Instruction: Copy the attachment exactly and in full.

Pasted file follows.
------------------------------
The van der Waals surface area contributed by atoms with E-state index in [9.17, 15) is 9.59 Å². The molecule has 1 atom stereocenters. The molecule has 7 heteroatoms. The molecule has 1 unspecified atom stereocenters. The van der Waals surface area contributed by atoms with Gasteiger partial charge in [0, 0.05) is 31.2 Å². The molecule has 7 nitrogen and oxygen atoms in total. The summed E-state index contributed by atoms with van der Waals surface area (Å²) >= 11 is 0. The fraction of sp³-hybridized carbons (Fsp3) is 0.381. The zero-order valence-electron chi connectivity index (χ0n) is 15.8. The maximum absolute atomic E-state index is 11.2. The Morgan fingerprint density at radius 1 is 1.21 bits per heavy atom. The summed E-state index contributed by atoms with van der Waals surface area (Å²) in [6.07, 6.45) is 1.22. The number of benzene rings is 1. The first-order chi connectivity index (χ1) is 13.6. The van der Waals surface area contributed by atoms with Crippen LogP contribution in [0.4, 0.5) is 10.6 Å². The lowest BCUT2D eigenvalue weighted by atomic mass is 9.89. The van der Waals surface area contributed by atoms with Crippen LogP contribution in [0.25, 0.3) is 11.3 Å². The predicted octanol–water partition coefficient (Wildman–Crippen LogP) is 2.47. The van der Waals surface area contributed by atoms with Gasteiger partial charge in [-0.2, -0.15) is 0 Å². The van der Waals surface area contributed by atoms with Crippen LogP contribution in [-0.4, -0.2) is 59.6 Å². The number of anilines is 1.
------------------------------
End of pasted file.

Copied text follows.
The van der Waals surface area contributed by atoms with E-state index in [9.17, 15) is 9.59 Å². The molecule has 1 atom stereocenters. The molecule has 7 heteroatoms. The molecule has 1 unspecified atom stereocenters. The van der Waals surface area contributed by atoms with Gasteiger partial charge in [0, 0.05) is 31.2 Å². The molecule has 7 nitrogen and oxygen atoms in total. The summed E-state index contributed by atoms with van der Waals surface area (Å²) >= 11 is 0. The fraction of sp³-hybridized carbons (Fsp3) is 0.381. The zero-order valence-electron chi connectivity index (χ0n) is 15.8. The maximum absolute atomic E-state index is 11.2. The Morgan fingerprint density at radius 1 is 1.21 bits per heavy atom. The summed E-state index contributed by atoms with van der Waals surface area (Å²) in [6.07, 6.45) is 1.22. The number of benzene rings is 1. The first-order chi connectivity index (χ1) is 13.6. The van der Waals surface area contributed by atoms with Crippen LogP contribution in [0.4, 0.5) is 10.6 Å². The lowest BCUT2D eigenvalue weighted by atomic mass is 9.89. The van der Waals surface area contributed by atoms with Crippen LogP contribution in [0.25, 0.3) is 11.3 Å². The predicted octanol–water partition coefficient (Wildman–Crippen LogP) is 2.47. The van der Waals surface area contributed by atoms with Gasteiger partial charge in [-0.2, -0.15) is 0 Å². The van der Waals surface area contributed by atoms with Crippen LogP contribution in [-0.4, -0.2) is 59.6 Å². The number of anilines is 1.